These aerial photos can help us determine when the property was first developed, as well as any changes in the property use, building size, and surrounding area development.  Key items that can be seen on aerial photographs include:

  • Historical gas station
  • Aboveground storage tanks
  • Past use as farmland
  • Building additions
  • Illegal dumping
  • Presence of wetlands
  • Drum storage
  • Location of roads or railroad tracks/spurs
  • Quarries
  • Vegetation

Case Study

Gabriel was conducting a Phase I at a suburban location in the Chicagoland area.  While reviewing the aerial photos, we found that the site was undeveloped in 1949; by 1970 had been developed into a gas station; and by 1990 had been redeveloped into its current use as a strip mall.  This 1970 aerial photo was the key historical documentation which showed there may be petroleum products still present at this site, especially since no other documentation existed of UST removal or soil sampling.

1949 Aerial Photo - shows vacant land

1949 Aerial Photo – shows vacant land

aerial photo 1970 - cropped

1970 Aerial Photo – shows site developed as a gas station

aerial photo 1990 - cropped

1990 Aerial Photo – shows site redeveloped as a strip mall

If you have questions about how Gabriel uses aerial photos in our Phase I research, contact Natalie Neuman, Group Leader Assessment Services, at 773-486-2123 or nneuman[at]gabenv.com.

May 4th, 2015

Gabriel is considering launching a webinar series. We need your feedback.

webinar clipartDue to the popularity of our ongoing seminar series, Gabriel is considering launching a webinar series on various environmental issues.  We understand that not everyone can easily join us in person at our Chicago headquarters.

Would you be interested in attending free webinars hosted by Gabriel?  We welcome your opinions in the quick 7 question survey below:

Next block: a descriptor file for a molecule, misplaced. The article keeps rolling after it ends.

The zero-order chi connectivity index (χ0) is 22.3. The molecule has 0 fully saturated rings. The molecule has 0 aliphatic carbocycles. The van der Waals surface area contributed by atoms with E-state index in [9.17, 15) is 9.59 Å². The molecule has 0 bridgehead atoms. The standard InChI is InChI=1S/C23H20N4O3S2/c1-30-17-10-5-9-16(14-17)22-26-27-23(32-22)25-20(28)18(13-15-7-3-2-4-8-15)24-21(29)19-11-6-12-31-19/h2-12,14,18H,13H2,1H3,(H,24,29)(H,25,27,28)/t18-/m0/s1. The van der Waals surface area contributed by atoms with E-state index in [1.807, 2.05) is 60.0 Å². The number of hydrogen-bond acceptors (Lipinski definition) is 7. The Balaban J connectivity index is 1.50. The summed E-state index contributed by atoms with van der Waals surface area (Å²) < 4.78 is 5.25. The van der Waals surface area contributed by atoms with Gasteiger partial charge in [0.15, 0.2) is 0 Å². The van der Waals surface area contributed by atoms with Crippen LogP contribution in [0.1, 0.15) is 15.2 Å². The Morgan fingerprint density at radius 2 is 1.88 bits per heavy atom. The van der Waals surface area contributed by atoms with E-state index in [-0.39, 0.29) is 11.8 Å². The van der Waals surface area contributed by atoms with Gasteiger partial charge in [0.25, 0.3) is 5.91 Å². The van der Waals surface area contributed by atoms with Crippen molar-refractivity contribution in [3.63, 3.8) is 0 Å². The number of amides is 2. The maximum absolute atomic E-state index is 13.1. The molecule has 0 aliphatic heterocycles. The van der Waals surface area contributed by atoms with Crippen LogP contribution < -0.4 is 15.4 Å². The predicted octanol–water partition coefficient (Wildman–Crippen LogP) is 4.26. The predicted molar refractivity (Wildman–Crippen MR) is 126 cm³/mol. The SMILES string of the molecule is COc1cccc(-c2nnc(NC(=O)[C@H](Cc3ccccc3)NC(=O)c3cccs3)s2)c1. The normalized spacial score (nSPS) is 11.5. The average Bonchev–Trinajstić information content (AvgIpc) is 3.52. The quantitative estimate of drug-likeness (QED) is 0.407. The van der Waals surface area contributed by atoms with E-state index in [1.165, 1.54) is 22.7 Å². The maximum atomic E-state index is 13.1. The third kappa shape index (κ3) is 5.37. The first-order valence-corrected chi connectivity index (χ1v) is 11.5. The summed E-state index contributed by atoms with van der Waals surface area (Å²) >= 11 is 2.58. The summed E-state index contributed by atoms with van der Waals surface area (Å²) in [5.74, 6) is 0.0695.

https://www.surveymonkey.com/s/H2BJ3TJ

Thank you for your feedback. We will keep you posted on topics and dates for upcoming webinars, depending on results of the survey.

Survey will close May 8th, 2015.

April 9th, 2015

President Obama knows the value of a Phase I Environmental Site Assessment

In an interview with NPR’s Steve Inskeep  about the Iran nuclear deal, President Obama showed that he understands the importance of conducting a Phase I Environmental Site Assessment prior to purchasing a property, to make sure there are no “environmental disasters” on the land.

 

“The analogy I used is it’s sort of like you’ve signed a contract to purchase a home, but you’ve still got the, you know, the appraisal, the inspector, you’ve got to make sure that there isn’t some kind of environmental disaster on the land. And until you actually sign, you know, that mortgage and that document, the deal is not closed.”

 

Full interview: www.youtube.com/watch?v=p_T8rSmgMWQ

Transcript:  www.npr.org/2015/04/07/397933577/transcript-president-obamas-full-npr-interview-on-iran-nuclear-deal

April 1st, 2015

Phase I Environmental Site Assessment Spotlight: Government Records Review

During the course of a Phase I Environmental Site Assessment, Gabriel reviews government records from a variety of federal, state, local, and tribal agencies.  We will review all pertinent records available, including, but not limited to: underground storage tanks (USTs); hazardous materials stored, used or disposed; environmental violations; building permits; occupancy permits; fire inspection records; construction permits; demolition permits; and closure projects.

These records help us determine if hazardous substances or petroleum products are currently or were previously located on the site.

Case Study

Recently, Gabriel was conducting a Phase I ESA at an auto repair facility in Chicago.  The current owner/occupant did not have any knowledge of USTs on the property.  osfm

However, during a search of Illinois Office of the State Fire Marshal (OSFM) and Chicago Department of Public Health (CDPH) records, it was discovered that three tanks were installed at the property between 1972 and 1979, prior to the current owner purchasing the property.  The previous owner had operated the property as a gas station in addition to the repair shop, so a diesel tank, gasoline tank and used oil tank had been installed.

None of these tanks had any record of removal, which means there is a strong likelihood that the tanks are still on site and possibly leaking due to their age and material.

If you have questions about how Gabriel uses government records reviews in our Phase I research, contact Natalie Neuman, Group Leader Assessment Services, at 773-486-2123 or nneuman[at]gabenv.com.